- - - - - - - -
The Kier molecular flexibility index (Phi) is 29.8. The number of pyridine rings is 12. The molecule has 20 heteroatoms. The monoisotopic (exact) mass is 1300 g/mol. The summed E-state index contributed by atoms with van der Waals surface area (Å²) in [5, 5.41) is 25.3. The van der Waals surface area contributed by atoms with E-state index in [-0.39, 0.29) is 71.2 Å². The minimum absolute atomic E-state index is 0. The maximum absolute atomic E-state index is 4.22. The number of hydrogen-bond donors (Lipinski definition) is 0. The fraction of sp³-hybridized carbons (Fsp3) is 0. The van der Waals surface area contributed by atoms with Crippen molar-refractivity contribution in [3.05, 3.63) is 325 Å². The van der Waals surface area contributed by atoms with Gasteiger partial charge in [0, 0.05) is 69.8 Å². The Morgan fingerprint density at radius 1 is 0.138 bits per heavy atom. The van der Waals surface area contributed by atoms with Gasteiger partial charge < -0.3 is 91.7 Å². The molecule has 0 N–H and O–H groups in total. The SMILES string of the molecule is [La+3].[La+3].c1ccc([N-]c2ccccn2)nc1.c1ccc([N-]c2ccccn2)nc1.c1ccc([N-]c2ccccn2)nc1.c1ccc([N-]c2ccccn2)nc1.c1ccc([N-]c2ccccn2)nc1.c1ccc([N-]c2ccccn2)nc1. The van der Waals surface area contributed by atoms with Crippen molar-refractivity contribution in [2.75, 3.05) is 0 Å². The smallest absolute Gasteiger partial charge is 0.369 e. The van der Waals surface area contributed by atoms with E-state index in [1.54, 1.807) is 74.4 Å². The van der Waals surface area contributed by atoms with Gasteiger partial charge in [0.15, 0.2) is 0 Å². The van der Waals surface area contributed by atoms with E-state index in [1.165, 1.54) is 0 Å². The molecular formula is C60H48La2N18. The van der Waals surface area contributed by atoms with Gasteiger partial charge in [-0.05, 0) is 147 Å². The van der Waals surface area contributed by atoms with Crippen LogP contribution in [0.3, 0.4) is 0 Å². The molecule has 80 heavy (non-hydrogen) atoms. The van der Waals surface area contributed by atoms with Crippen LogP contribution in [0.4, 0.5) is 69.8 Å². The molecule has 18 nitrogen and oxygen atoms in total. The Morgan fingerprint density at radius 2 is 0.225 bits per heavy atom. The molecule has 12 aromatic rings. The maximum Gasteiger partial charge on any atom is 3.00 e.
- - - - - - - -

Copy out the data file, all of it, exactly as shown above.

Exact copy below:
The Kier molecular flexibility index (Phi) is 29.8. The number of pyridine rings is 12. The molecule has 20 heteroatoms. The monoisotopic (exact) mass is 1300 g/mol. The summed E-state index contributed by atoms with van der Waals surface area (Å²) in [5, 5.41) is 25.3. The van der Waals surface area contributed by atoms with E-state index in [-0.39, 0.29) is 71.2 Å². The minimum absolute atomic E-state index is 0. The maximum absolute atomic E-state index is 4.22. The number of hydrogen-bond donors (Lipinski definition) is 0. The fraction of sp³-hybridized carbons (Fsp3) is 0. The van der Waals surface area contributed by atoms with Crippen molar-refractivity contribution in [3.05, 3.63) is 325 Å². The van der Waals surface area contributed by atoms with Gasteiger partial charge in [0, 0.05) is 69.8 Å². The Morgan fingerprint density at radius 1 is 0.138 bits per heavy atom. The van der Waals surface area contributed by atoms with Gasteiger partial charge < -0.3 is 91.7 Å². The molecule has 0 N–H and O–H groups in total. The SMILES string of the molecule is [La+3].[La+3].c1ccc([N-]c2ccccn2)nc1.c1ccc([N-]c2ccccn2)nc1.c1ccc([N-]c2ccccn2)nc1.c1ccc([N-]c2ccccn2)nc1.c1ccc([N-]c2ccccn2)nc1.c1ccc([N-]c2ccccn2)nc1. The van der Waals surface area contributed by atoms with Crippen molar-refractivity contribution in [2.75, 3.05) is 0 Å². The smallest absolute Gasteiger partial charge is 0.369 e. The van der Waals surface area contributed by atoms with E-state index in [1.54, 1.807) is 74.4 Å². The van der Waals surface area contributed by atoms with Gasteiger partial charge in [0.15, 0.2) is 0 Å². The van der Waals surface area contributed by atoms with E-state index in [1.165, 1.54) is 0 Å². The molecular formula is C60H48La2N18. The van der Waals surface area contributed by atoms with Gasteiger partial charge in [-0.05, 0) is 147 Å². The van der Waals surface area contributed by atoms with Crippen LogP contribution in [0.3, 0.4) is 0 Å². The molecule has 80 heavy (non-hydrogen) atoms. The van der Waals surface area contributed by atoms with Crippen LogP contribution in [0.4, 0.5) is 69.8 Å². The molecule has 18 nitrogen and oxygen atoms in total. The Morgan fingerprint density at radius 2 is 0.225 bits per heavy atom. The molecule has 12 aromatic rings. The maximum Gasteiger partial charge on any atom is 3.00 e.